it’s funny how my music…needs change. Sometimes I will have months of silence, and then there is now where I have a soundtrack threading through my days. Out on the bike or walking it is all disco and trance. At home, working, I have a Phillip Glass station built on Pandora that plays just about everything in that vein.


Yet, as I get to the point each night where I go visit the city, its like the music walks me there and then hands me my lunch and gives me a quick peck on the cheek and off I go – without any music.


Perhaps because the first Act is takes place where there is nothing but rolling waves. Not even a wind blows enough to be noticed. Who knows.


As I pick my way through this new poem I occasionally google around to try and find samples and inspiration. But, not much has been done with this form since before the 19th century. There was a brief resurgence in the 60s with verse plays, but they were more rooted in human drama as the vehicle. Of course, googling “dramatic poets” and going back a few pages I found some hilarious anecdotes about poets and their personal dramas.


One of the things I go over in my workshops (just about all of them) is the use of writer’s groups. I always recommend that people find 2 or 3 to be a part of, online and off. That way you get a more rounded critique. It can be too easy to only stick with people who either like your work well enough or are familiar enough with the intent that you lose that bit of challenge that comes when approaching a new audience. Now, writing groups are much different from cheerleading groups. Cheerleading groups are very necessary to the writer, these are the groups where you could post a grocery list and hear back how fabulous and insightful you are. We need that kind of unqualified and unconditional positive feedback on occasion to keep going. Sometimes, depending on what is going on in your life and writing, that occasion may last for months. But it is a good thing.


Writing groups should be able to challenge your writing within the framework that you are creating it in, not according to a framework defined by the group. This new poem I am working on I had to shop around for a novel writing group because of its length and complexity. While the form is unfamiliar to most of them, the narrative path is not.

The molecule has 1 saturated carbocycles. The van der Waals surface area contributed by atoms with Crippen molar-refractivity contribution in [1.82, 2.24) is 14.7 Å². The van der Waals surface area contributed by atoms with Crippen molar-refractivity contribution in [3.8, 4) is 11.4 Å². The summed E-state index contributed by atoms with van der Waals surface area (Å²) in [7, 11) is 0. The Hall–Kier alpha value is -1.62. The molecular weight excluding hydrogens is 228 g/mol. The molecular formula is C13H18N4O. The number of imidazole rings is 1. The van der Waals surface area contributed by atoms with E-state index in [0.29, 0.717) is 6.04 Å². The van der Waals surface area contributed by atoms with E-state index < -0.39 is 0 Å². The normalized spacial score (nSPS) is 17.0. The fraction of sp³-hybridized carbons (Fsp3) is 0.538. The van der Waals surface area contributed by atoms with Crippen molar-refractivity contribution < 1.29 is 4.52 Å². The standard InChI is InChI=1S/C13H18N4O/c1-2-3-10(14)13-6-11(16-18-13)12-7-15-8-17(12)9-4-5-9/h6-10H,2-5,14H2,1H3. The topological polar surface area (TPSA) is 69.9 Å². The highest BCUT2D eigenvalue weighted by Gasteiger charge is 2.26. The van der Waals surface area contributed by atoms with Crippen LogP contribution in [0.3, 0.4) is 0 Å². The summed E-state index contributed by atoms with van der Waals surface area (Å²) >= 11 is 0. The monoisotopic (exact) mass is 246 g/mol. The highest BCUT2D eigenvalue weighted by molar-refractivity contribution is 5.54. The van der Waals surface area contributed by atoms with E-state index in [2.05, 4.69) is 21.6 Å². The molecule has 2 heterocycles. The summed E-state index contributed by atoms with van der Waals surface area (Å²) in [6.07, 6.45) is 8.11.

Then I have my peer group online I have been harassing all week with it.




but that is what we do for each other.


I think it is harder to do online because posting writing invites people who are unknown to comment and critique. Part of the critique process is based in trust. Which is why “critique” is different from criticism from say a writing or art critic. They write op-ed pieces about the work. What happens mostly on line is that, comments that are really opinions are posted. Critiques usually are generated via email between people who have developed a online relationship through their writing or who have sought out comment from someone for whom (rightly or wrongly) they have a perception of trust for their criticism.


I had to write an article today about helping a 5 year old build a tepee out of a paper bag for a school project. I had this…momentary jealousy, because when I was in grade school and in the area that I grew up in, when we hit that section of history we had to build wigwams which practically required an engineering degree to make.


Every one I have talked to this week has been in this funny but okay state of confusion, being behind and slightly confused.


Must be the rain.


c.2010. Cassandra Tribe. All Rights Reserved.


About cassandratribe

"There are few artists that can do what Cassandra Tribe does. Whether with her poetry, her videos or her blog, Cassandra examines the truths that most of us can never come close to realizing and shows it for what it is, both beautiful and frightening at the same time. She exposes our inner-most workings like the cross-section of a powerful but flawed machine, our gears and springs, nuts and bolts removed and laid out before us. She is a true artist. Her new video, Requiem for a God, is the latest example of Cassandra's willingness to tear open and examine the very things that make us human. Shooting the film entirely by herself, she also eliminates all the little excuses we come up with to keep us from ourselves and our truth. You see, even when she's not trying to be, Cassandra Tribe is a beacon of truth and humanity in this darkest of worlds." (Michael E. Quigg, The Culture Network, June 2009)
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